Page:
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What Does Milendo Represent In Gullivers Travels

What Does Milendo Represent in Gullivers Travels?

What Does Milendo Represent In Gulliver’s Travels

In the first adventure of Gulliver’s adventures, he finds himself bound up by people less than 6 inches tall. These diminutive individuals mirror their small-mindedness; they engage in silly customs and pointless debates. Additionally, the people of Lilliput believe themselves to be the greatest people on Earth, resenting anyone who disagrees with them.

Gulliver journeys to Mildendo, the capital city of Lilliput, where he discovers it is only 500 feet square and can accommodate 500,000 people. Luckily, he is saved from captivity by residents of Lilliput who give him a new name and take him back home to their country.

Reldresal informs Gulliver of a rebellion within the kingdom and its support from Blefuscu, an empire located far south of Lilliput. Additionally, Reldresal describes to him how people in Lilliput are divided between factions known as Tramecksan and Slamecksan: Tramecksans have high heels while Slamecksans wear lower ones; further distinguishing them from each other. Moreover, Reldresal believes the Slamecksan to be more powerful and virtuous than their counterparts.

Gulliver visits Brobdingnag in the second part of his journeys. Here he meets a race of giants that inhabit Brobdingnag. The emperor of this kingdom, who is descended from Gulliver’s grandfather, offers him a position as a Nardac (person of high rank). Although she initially disapproves of living with Gulliver in her quarters, she eventually accepts his offer and pays him handsomely for his services.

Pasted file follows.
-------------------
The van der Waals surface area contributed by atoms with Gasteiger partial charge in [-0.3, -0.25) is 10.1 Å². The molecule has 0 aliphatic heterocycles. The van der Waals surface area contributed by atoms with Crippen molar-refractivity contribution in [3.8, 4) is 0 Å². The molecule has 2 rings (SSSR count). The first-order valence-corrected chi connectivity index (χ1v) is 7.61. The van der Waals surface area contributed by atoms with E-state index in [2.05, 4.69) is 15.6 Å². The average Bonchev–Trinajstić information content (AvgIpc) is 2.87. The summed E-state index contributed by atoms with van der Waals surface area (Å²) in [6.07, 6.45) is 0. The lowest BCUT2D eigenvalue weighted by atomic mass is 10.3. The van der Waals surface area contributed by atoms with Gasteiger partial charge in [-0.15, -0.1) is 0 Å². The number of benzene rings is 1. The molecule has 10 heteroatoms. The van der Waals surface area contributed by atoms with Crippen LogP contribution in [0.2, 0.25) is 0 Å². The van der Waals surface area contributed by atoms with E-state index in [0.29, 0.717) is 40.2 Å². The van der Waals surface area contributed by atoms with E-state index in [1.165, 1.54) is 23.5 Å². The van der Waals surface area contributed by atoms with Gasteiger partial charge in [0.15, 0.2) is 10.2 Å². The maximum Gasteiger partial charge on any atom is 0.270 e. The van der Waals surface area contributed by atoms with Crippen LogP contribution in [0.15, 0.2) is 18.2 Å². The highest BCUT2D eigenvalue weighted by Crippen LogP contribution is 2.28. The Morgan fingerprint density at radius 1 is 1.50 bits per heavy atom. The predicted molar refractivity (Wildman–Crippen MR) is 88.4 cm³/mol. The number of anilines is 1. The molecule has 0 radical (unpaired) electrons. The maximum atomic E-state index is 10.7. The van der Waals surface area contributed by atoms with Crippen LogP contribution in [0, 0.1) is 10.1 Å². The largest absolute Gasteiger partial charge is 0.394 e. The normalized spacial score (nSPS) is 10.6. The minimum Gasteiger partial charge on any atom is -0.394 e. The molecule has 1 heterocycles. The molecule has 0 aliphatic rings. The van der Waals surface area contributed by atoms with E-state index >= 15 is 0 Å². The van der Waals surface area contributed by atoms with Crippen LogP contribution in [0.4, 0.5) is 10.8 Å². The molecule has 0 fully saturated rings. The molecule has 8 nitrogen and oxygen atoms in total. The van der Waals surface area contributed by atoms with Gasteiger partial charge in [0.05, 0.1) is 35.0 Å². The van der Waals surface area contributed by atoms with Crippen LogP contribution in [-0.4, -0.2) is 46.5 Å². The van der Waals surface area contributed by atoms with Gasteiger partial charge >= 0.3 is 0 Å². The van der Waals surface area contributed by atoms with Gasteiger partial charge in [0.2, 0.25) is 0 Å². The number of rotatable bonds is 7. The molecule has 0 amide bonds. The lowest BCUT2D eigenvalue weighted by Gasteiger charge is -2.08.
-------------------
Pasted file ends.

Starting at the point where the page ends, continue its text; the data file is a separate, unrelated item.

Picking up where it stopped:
On his third voyage, Gulliver visits Laputa, which he refers to as “the great empire of the universe.” Here, people are primarily engaged with mathematics and music but lack practical application; instead they gaze upward at the sky instead of down towards earth.

Gulliver’s fourth adventure takes him to the Houyhnhnms, an intelligent race of horses who are cleaner and more reasonable than their humanoid counterparts, the Yahoos. Although these people are less virtuous than those in England, Gulliver finds them quite pleasant nonetheless.

Gulliver uses Gulliver’s matter-of-fact tone to mock the religious war between France and England, referring to it as a “long series of quarrels over eggs.” This could refer to Catholics and Protestants disagreeing over communion, or it might refer to Anglican church versus Roman Catholic church rivalry over what constitutes sacrament.